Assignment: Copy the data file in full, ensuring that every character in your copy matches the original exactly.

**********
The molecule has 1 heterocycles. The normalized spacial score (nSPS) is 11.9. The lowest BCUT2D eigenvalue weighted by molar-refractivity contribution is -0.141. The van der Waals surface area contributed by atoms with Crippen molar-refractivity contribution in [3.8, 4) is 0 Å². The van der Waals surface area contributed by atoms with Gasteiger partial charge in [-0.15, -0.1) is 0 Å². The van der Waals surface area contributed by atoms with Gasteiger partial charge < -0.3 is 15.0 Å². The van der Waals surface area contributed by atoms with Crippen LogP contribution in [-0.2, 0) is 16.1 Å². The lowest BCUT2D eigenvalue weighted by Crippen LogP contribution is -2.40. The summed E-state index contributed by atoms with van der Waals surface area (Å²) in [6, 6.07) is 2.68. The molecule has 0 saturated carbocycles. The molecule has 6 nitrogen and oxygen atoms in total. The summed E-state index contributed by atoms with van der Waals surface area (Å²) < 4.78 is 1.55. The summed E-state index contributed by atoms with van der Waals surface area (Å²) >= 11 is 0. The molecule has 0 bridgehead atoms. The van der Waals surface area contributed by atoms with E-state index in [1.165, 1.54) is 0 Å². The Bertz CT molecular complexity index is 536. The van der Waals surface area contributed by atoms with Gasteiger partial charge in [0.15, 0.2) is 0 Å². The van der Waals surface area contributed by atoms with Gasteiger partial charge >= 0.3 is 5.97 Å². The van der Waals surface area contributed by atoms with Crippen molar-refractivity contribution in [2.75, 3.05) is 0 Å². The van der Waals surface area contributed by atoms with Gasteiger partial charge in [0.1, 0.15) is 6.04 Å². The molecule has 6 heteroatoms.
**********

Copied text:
The molecule has 1 heterocycles. The normalized spacial score (nSPS) is 11.9. The lowest BCUT2D eigenvalue weighted by molar-refractivity contribution is -0.141. The van der Waals surface area contributed by atoms with Crippen molar-refractivity contribution in [3.8, 4) is 0 Å². The van der Waals surface area contributed by atoms with Gasteiger partial charge in [-0.15, -0.1) is 0 Å². The van der Waals surface area contributed by atoms with Gasteiger partial charge < -0.3 is 15.0 Å². The van der Waals surface area contributed by atoms with Crippen LogP contribution in [-0.2, 0) is 16.1 Å². The lowest BCUT2D eigenvalue weighted by Crippen LogP contribution is -2.40. The summed E-state index contributed by atoms with van der Waals surface area (Å²) in [6, 6.07) is 2.68. The molecule has 0 saturated carbocycles. The molecule has 6 nitrogen and oxygen atoms in total. The summed E-state index contributed by atoms with van der Waals surface area (Å²) < 4.78 is 1.55. The summed E-state index contributed by atoms with van der Waals surface area (Å²) >= 11 is 0. The molecule has 0 bridgehead atoms. The van der Waals surface area contributed by atoms with E-state index in [1.165, 1.54) is 0 Å². The Bertz CT molecular complexity index is 536. The van der Waals surface area contributed by atoms with Gasteiger partial charge in [0.15, 0.2) is 0 Å². The van der Waals surface area contributed by atoms with Gasteiger partial charge >= 0.3 is 5.97 Å². The van der Waals surface area contributed by atoms with Crippen molar-refractivity contribution in [2.75, 3.05) is 0 Å². The van der Waals surface area contributed by atoms with Gasteiger partial charge in [0.1, 0.15) is 6.04 Å². The molecule has 6 heteroatoms.